STANDARD OF REVIEW

         Under 28 U.S.C. § 2255, a prisoner in custody may seek to vacate, set aside or correct his sentence where: (1) “the sentence was imposed in violation of the Constitution or laws of the United States, ” (2) the court lacked “jurisdiction to impose the sentence, . . . [(3)] the sentence was in excess of the maximum authorized by law, or [(4) the sentence] is otherwise subject to a collateral attack.” 28 U.S.C. § 2255(a). “If the court finds . . . that the sentence imposed was not authorized by law or otherwise open to collateral attack, or that there has been such a denial or infringement of the constitutional rights of the prisoner as to render the judgment vulnerable to collateral attack, the court shall vacate and set the judgment aside and shall discharge the prisoner or resentence him or grant a new trial or correct the sentence as may appear appropriate.” 28 U.S.C. § 2255(b).

         ANALYSIS

         The Armed Career Criminal Act (“ACCA”), 18 U.S.C. § 924(e), mandates a minimum fifteen-year prison sentence for any person who violates 18 U.S.C. § 922(g) and “has three previous convictions by any court . . . for a violent felony or a serious drug offense, or both . . ..” 18 U.S.C. § 924(e)(1) (emphasis added). The term “serious drug offense” includes both federal drug crimes and “an offense under State law, involving manufacturing, distributing, or possessing with intent to manufacture or distribute, a controlled substance . . . for which a maximum term of imprisonment of ten years or more is prescribed by law.” 18 U.S.C. § 924(e)(2)(A). The term “violent felony” includes “any crime punishable by imprisonment for a term exceeding one year” that “has as an element the use, attempted use, or threatened use of physical force against the person of another” (the “Force Claim”), “is burglary, arson, or extortion, [or] involves use of explosives” (the “Enumerated Offenses Clause”), or “otherwise involves conduct that presents a serious potential risk of physical injury to another” (the “Residual Clause”). 18 U.S.C. § 924(e)(2)(B).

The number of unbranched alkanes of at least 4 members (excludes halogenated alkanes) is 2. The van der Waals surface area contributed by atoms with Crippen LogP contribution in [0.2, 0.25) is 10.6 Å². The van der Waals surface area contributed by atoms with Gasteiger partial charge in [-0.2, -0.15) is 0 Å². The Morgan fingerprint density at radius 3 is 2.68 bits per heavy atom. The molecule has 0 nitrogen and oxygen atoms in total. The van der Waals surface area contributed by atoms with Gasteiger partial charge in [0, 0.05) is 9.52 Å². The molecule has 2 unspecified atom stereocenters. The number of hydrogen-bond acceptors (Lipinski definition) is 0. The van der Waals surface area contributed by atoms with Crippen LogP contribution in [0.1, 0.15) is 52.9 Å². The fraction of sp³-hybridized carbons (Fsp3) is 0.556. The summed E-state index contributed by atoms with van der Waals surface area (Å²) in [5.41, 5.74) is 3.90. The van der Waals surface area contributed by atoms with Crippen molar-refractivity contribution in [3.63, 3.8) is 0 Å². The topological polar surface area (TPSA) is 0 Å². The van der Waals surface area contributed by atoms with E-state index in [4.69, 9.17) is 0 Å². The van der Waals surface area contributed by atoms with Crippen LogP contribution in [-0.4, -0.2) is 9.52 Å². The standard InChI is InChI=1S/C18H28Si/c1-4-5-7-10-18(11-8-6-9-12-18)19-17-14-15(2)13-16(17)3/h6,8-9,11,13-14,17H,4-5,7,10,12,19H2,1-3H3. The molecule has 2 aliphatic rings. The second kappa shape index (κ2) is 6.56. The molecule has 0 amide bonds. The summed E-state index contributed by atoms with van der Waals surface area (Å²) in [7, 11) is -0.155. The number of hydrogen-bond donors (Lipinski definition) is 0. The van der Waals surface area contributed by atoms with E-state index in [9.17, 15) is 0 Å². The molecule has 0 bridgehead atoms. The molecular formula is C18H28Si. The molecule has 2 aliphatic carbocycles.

In Johnson v. United States, 135 S.Ct. 2551 (2015), the United States Supreme Court held that the ACCA's Residual Clause was unconstitutionally vague because its application was too “wide-ranging” and “indeterminate.” Id. at 2557. Up to that point, courts analyzing an offense under the ACCA's Residual Clause were required “to imagine how the idealized ordinary case of the crime subsequently plays out” and then assess whether that abstraction presented a serious risk of injury. Id. The Supreme Court found that basing the ACCA analysis on an imagined “ordinary case” as opposed to “real-world facts or statutory elements” was a flawed model that created “grave uncertainty.” Id. Consequently, the Court concluded that the Residual Clause violated “the Constitution's guarantee of due process.” Id. at 2563. After Johnson, an offense can only qualify as a “violent felony” under the ACCA if it falls within the ambit of the Force Clause or is one of the ACCA's enumerated offenses. In Welch v. United States, 136 S.Ct. 1257, 1265 (2016), decided in April of 2016, the Supreme Court held that Johnson applies retroactively to cases on collateral review because it announced a substantive, rather than procedural rule.